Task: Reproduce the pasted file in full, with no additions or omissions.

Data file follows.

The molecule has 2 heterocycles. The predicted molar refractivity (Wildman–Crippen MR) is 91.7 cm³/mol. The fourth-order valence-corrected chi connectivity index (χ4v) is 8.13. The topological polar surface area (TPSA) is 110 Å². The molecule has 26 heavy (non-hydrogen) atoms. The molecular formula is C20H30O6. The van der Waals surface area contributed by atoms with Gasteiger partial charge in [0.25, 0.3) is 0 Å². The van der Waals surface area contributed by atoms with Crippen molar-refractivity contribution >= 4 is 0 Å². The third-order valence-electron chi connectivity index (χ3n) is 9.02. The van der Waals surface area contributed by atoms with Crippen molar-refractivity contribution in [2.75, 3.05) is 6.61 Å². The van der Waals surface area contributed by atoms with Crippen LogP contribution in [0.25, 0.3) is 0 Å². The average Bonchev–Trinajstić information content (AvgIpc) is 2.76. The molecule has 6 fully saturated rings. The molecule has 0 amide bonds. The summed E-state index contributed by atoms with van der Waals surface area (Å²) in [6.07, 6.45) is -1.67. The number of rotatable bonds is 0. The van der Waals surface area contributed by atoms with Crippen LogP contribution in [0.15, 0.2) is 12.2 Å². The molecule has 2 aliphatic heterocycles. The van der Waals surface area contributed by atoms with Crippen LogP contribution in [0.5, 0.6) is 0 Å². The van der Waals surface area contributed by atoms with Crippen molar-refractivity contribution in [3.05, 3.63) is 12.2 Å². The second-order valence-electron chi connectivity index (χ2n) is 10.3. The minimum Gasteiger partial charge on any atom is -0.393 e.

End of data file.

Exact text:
The molecule has 2 heterocycles. The predicted molar refractivity (Wildman–Crippen MR) is 91.7 cm³/mol. The fourth-order valence-corrected chi connectivity index (χ4v) is 8.13. The topological polar surface area (TPSA) is 110 Å². The molecule has 26 heavy (non-hydrogen) atoms. The molecular formula is C20H30O6. The van der Waals surface area contributed by atoms with Gasteiger partial charge in [0.25, 0.3) is 0 Å². The van der Waals surface area contributed by atoms with Crippen molar-refractivity contribution >= 4 is 0 Å². The third-order valence-electron chi connectivity index (χ3n) is 9.02. The van der Waals surface area contributed by atoms with Crippen molar-refractivity contribution in [2.75, 3.05) is 6.61 Å². The van der Waals surface area contributed by atoms with Crippen LogP contribution in [0.25, 0.3) is 0 Å². The average Bonchev–Trinajstić information content (AvgIpc) is 2.76. The molecule has 6 fully saturated rings. The molecule has 0 amide bonds. The summed E-state index contributed by atoms with van der Waals surface area (Å²) in [6.07, 6.45) is -1.67. The number of rotatable bonds is 0. The van der Waals surface area contributed by atoms with Crippen LogP contribution in [0.15, 0.2) is 12.2 Å². The molecule has 2 aliphatic heterocycles. The van der Waals surface area contributed by atoms with Crippen LogP contribution in [0.5, 0.6) is 0 Å². The van der Waals surface area contributed by atoms with Crippen molar-refractivity contribution in [3.05, 3.63) is 12.2 Å². The second-order valence-electron chi connectivity index (χ2n) is 10.3. The minimum Gasteiger partial charge on any atom is -0.393 e.